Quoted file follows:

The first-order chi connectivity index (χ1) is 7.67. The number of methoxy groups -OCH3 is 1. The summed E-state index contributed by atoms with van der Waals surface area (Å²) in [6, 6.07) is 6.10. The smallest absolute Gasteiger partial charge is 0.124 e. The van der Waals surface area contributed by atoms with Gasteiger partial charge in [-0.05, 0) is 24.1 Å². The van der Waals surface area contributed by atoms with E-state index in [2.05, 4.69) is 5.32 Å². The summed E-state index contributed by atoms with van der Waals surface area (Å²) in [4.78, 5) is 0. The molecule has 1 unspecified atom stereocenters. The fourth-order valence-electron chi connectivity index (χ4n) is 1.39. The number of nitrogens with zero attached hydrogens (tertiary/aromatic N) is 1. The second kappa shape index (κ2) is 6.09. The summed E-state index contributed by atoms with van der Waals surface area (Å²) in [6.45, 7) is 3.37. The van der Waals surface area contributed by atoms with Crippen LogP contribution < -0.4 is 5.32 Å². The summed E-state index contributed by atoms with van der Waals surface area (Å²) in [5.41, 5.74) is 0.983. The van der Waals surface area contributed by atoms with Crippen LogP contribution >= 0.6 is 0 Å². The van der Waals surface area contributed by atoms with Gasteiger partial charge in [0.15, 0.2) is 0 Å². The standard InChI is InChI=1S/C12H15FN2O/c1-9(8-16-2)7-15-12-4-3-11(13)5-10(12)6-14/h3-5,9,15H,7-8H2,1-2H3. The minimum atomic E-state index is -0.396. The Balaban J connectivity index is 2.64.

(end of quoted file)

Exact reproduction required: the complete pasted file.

The first-order chi connectivity index (χ1) is 7.67. The number of methoxy groups -OCH3 is 1. The summed E-state index contributed by atoms with van der Waals surface area (Å²) in [6, 6.07) is 6.10. The smallest absolute Gasteiger partial charge is 0.124 e. The van der Waals surface area contributed by atoms with Gasteiger partial charge in [-0.05, 0) is 24.1 Å². The van der Waals surface area contributed by atoms with E-state index in [2.05, 4.69) is 5.32 Å². The summed E-state index contributed by atoms with van der Waals surface area (Å²) in [4.78, 5) is 0. The molecule has 1 unspecified atom stereocenters. The fourth-order valence-electron chi connectivity index (χ4n) is 1.39. The number of nitrogens with zero attached hydrogens (tertiary/aromatic N) is 1. The second kappa shape index (κ2) is 6.09. The summed E-state index contributed by atoms with van der Waals surface area (Å²) in [6.45, 7) is 3.37. The van der Waals surface area contributed by atoms with Crippen LogP contribution < -0.4 is 5.32 Å². The summed E-state index contributed by atoms with van der Waals surface area (Å²) in [5.41, 5.74) is 0.983. The van der Waals surface area contributed by atoms with Crippen LogP contribution >= 0.6 is 0 Å². The van der Waals surface area contributed by atoms with Gasteiger partial charge in [0.15, 0.2) is 0 Å². The standard InChI is InChI=1S/C12H15FN2O/c1-9(8-16-2)7-15-12-4-3-11(13)5-10(12)6-14/h3-5,9,15H,7-8H2,1-2H3. The minimum atomic E-state index is -0.396. The Balaban J connectivity index is 2.64.